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Memphis Daily News
Early Lessons For Aspiring Entrepreneurs
February 22, 2018
By Dr. Mary C. McDonald

The entrepreneurial dream was to have my own business. I always had jobs, but I wanted the freedom to do them in a different way. I wanted to exercise the creativity to do them my own way.

It didn’t matter what the job was, I liked mentally dissecting the way it was being done and putting it back together in a way that would make it seem more doable, more efficient, more logical and more enjoyable.

One of my first jobs, at about 10 years old, was shoveling snow for my neighbors in Philadelphia, Pennsylvania. Although seasonal, the job had great potential for earning money. At that time, the only advance notice you got when it was going to snow was when it started snowing. The competition was fierce for the snow-shoveling jobs.

When the snow stopped, the neighborhood kids would race to their neighbors, ask for the job, shovel the sidewalk … then race to the next place, ask, shovel and race … ask, shovel, and race … and on and on. There had to be a better way.

I was not that good at shoveling, rather slow actually, but I could get the customers. My four brothers, on the other hand, were stronger and faster at shoveling snow. I recognized the opportunity for a partnership with them, and a better, more organized approach to the business of shoveling snow.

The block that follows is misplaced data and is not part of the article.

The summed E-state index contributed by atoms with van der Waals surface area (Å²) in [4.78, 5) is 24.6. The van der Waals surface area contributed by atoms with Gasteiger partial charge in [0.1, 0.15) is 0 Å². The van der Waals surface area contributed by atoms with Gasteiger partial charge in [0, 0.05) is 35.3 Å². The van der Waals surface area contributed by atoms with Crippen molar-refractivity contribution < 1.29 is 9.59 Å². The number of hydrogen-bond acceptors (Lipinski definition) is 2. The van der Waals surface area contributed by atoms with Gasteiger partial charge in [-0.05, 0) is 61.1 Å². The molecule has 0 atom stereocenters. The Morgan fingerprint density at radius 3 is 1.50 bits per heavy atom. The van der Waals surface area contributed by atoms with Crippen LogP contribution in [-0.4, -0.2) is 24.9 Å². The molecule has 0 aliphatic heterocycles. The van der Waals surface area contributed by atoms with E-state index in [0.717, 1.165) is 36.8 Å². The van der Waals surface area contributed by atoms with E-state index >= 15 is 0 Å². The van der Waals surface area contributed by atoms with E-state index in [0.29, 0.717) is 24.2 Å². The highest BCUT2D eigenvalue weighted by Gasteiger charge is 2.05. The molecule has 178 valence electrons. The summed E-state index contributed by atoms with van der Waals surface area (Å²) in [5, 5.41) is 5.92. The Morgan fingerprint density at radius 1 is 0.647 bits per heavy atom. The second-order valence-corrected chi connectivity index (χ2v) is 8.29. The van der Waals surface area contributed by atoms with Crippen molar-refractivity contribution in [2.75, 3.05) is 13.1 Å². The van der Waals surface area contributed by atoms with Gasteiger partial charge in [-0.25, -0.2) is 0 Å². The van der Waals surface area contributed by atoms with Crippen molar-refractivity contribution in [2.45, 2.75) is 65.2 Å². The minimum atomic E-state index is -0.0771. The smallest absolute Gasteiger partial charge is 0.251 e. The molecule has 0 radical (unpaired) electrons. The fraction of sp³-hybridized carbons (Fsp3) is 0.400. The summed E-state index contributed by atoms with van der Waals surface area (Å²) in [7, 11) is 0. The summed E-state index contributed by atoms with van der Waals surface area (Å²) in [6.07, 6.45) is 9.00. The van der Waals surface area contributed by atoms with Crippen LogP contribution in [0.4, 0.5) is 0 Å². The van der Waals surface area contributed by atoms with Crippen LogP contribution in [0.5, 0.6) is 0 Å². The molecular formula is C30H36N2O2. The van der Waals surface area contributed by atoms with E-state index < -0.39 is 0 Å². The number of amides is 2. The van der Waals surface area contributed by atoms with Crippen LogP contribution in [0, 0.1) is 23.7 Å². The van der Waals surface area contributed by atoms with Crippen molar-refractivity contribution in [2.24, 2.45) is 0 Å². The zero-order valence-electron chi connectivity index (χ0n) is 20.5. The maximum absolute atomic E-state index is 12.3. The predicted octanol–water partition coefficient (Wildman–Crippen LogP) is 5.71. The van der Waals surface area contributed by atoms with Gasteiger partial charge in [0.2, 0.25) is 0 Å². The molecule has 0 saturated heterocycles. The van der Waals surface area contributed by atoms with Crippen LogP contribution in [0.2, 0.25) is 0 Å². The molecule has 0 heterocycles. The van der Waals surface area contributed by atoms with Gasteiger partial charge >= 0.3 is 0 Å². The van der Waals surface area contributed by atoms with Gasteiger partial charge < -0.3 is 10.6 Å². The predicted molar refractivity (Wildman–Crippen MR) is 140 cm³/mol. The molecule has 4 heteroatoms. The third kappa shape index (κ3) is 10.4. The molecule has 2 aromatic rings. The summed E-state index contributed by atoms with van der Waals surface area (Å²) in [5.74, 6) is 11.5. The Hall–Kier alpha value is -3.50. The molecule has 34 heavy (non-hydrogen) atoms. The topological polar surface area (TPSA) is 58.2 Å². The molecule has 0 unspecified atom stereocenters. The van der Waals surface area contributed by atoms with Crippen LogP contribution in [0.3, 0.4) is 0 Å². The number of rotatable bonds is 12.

So I started my first business. The next winter, prior to the first snowfall, I visited with all the neighbors and signed them up as customers. I made up the schedule and assigned each of my new partners with a list of customers. We virtually eliminated the competition.

And just to make sure we had that all-important repeat business, I dropped off a thank-you bag of chocolate-chip cookies to each customer after the jobs were finished. It was a lesson in entrepreneurship and a financial win-win.

I never had any intention of making a career of the snow-shoveling business; however, I did learn about the business of doing business. I was fascinated with the operations and the importance of maximizing individual talents for success. I realized when your passion for what you do intersects with your passion for how you do it, you’re living your dream. Snow shoveling was not my passion, but education is. As a teacher, principal, superintendent of schools or consultant, what I do is as important as how I do it.

When your passion becomes your business, to continue to do it, you must own how you do it. To be an entrepreneur, you must be able to see what’s coming, to read the signs and adapt to unexpected changes in the environment.

To stay in business and continue to do what you love, you must be able to move quickly, be decisive, and reinvent yourself and your business when necessary. You must be a lifelong learner, able to go with the change flow and prepare for a world that doesn’t exist.

Contact Dr. Mary C. McDonald, a national education consultant, at 574-2956 or visit

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